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Wild Central Book Launched On Dry Ground

A new book titled Wild Central has had to contend with the very forces of nature it describes. It was set to be launched in the Central Otago District Council Chamber in Alexandra today (launch being an appropriate word!), but the venue had to be changed due to flooding. The floods are one example of the extreme events that can occur in Central Otago's unique environment.

For the people who know it, 'Central' Otago conjures up images of a diverse landscape - snow-clad peaks, rocky outcrops in a parched terrain, the mighty Clutha River carving its way through the land to the sea, and the wide, windswept Maniototo. Goldrush history, high country farms, Roxburgh apricots, skiing and bungy-jumping and the burgeoning wine industry all combine to give the region a unique flavour. While the region provides many attractions, its natural history has often taken a back seat.

Award-winning authors Neville Peat and Brian Patrick reveal some fascinating facts about this distinctive and spectacular region in their book Wild Central: Discovering the Natural History of Central Otago. They describe a region set apart from the rest of the country by its geology and climate, which nurture a diverse range of flora and fauna. The dryness of Central Otago has preserved an astounding array of fossil creatures from the past few thousand years - extinct birds, bats, tuatara and possibly the world's largest gecko. The lizards are a highlight, with seven skink species and seven gecko species identified from the region.



The book covers a rather larger area than what most people define as 'Central'. The authors have followed the schist boundary in defining Central and that taking in the lakes region, and even bits of Northern Southland.

The book is packed with interesting information. For example, did you know that Central Otago was home to crocodiles and gum trees fifteen million years ago? Or that seabirds, including the banded dotterel, breed high up in the mountains far from the sea?

>From strange alpine plants to the secrets of valley floor insects, Wild Central introduces a magnificent environment. Illustrated in full colour throughout, the book will appeal to both locals and visitors alike. The text and pictures work well together, with colour photographs bringing out the features of the landscape and natural history subjects. The book is attractive and the information easily accessible, with specific topics highlighted in boxes for easy reference. There is a very good map, a comprehensive index and a bibliography for further reading.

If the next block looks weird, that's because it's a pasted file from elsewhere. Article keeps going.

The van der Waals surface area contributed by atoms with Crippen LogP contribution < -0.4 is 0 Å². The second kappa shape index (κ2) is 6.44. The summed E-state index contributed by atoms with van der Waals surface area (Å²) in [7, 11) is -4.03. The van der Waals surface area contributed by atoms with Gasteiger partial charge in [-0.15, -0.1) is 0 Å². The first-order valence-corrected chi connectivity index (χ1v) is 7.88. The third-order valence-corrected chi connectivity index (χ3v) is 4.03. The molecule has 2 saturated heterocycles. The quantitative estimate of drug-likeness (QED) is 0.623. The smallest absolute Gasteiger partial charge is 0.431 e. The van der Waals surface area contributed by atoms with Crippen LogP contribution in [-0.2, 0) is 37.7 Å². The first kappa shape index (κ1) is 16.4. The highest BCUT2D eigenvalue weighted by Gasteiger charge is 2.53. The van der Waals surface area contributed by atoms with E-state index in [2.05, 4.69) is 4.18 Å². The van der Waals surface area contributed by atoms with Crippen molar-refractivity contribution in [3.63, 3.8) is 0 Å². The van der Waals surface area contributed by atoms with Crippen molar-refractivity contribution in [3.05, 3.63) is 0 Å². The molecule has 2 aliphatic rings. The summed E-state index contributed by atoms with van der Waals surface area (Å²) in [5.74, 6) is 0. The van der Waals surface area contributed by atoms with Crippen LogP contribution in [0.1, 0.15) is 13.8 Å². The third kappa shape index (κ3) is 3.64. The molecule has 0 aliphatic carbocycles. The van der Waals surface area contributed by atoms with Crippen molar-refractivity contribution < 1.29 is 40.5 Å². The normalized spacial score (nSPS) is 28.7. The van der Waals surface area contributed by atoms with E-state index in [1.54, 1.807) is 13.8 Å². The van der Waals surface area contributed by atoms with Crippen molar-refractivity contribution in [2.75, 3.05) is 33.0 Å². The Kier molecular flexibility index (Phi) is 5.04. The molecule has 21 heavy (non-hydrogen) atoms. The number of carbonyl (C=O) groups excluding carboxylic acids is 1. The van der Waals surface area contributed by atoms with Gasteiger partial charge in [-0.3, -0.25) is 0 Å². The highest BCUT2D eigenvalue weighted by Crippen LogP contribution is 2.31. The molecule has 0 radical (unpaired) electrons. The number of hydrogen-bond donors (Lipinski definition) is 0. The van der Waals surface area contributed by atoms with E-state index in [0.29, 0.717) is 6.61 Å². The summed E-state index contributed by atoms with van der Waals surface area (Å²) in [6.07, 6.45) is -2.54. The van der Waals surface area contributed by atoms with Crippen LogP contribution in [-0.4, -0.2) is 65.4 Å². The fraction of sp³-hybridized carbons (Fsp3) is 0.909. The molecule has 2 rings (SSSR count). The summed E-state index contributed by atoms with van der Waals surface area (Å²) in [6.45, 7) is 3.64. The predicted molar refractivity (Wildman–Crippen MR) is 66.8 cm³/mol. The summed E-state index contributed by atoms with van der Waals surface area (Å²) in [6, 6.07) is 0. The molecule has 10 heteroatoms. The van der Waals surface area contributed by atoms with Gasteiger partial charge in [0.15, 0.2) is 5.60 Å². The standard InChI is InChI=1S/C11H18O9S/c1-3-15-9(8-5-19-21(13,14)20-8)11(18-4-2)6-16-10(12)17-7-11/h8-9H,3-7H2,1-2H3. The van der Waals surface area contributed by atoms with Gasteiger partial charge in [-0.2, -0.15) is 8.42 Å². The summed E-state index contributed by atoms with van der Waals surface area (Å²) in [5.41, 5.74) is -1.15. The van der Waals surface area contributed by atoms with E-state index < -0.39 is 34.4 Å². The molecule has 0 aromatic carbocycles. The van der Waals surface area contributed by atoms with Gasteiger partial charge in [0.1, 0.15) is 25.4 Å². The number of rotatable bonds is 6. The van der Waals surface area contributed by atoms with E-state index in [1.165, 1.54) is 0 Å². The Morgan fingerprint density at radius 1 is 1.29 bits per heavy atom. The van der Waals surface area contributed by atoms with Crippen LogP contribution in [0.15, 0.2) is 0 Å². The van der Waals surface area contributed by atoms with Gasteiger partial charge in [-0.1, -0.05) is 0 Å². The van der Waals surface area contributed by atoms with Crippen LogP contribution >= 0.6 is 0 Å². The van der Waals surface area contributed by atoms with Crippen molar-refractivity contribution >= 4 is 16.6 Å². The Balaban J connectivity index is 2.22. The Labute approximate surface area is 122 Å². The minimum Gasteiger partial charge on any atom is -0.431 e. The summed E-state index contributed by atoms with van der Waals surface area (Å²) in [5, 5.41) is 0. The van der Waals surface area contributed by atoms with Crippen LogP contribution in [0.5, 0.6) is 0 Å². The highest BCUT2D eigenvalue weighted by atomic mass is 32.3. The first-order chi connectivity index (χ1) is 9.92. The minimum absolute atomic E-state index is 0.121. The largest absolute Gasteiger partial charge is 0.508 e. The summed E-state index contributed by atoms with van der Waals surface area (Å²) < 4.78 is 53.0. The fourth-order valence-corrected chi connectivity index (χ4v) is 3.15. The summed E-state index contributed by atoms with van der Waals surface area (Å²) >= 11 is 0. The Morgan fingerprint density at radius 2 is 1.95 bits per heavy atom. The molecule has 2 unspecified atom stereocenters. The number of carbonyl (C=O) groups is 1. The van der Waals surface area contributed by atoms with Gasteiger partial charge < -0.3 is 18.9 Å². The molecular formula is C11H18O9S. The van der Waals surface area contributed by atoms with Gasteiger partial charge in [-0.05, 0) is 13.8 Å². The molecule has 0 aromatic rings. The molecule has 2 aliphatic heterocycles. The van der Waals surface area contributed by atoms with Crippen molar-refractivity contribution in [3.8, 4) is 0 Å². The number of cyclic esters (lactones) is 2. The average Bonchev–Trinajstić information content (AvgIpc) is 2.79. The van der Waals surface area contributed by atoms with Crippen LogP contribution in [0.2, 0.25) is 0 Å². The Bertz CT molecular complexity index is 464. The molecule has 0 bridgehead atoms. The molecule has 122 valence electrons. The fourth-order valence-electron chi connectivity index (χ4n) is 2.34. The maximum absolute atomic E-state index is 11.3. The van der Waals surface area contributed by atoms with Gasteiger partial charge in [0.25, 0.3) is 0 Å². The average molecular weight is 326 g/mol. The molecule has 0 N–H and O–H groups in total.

Wild Central is the third in a series of regional natural histories by the same authors. The other two books are Wild Dunedin (winner of the Natural Heritage category in the Montana New Zealand Book Awards, 1995), and Wild Fiordland (shortlisted in the Montana, 1997).

About the Authors Neville Peat is one of New Zealand's leading natural history writers. His books include Forever the Forest, The World of Penguins and The Falcon and the Lark. With Brian Patrick he has written Wild Dunedin (winner, Natural Heritage category, 1996 Montana New Zealand Book Awards) and Wild Fiordland (finalist in the 1997 Montana New Zealand Book Awards). He is an Otago Regional Councillor and lives on the Otago Peninsula with his wife and daughter.

Brian Patrick is General Manager of Collections & Research at the Otago Museum. Family holidays from the age of four introduced him to Central and had such an impact that he now regularly holidays there with his family on their 18 hectare block at Conroys Road. He has written many research papers on various aspects of Central Otago ecosystems including biodiversity, insects and conservation. He lives in Kaikorai Valley, Dunedin, with his wife Christine, daughter Holly and son Hamish. They share a love of Central in its entirety and throughout the seasons.

WILD CENTRAL
Discovering the Natural History of Central Otago
Neville Peat & Brian Patrick
paperback, 144 pages
ISBN 1 877133 65 5
Due December 1999
$39.95

CONTACT
For more information, or to arrange interviews, contact
Philippa Jamieson
University of Otago Press,
PO Box 56, Dunedin
tel 03 479 9094, fax 03 479 8385
philippa.jamieson@stonebow.otago.ac.nz

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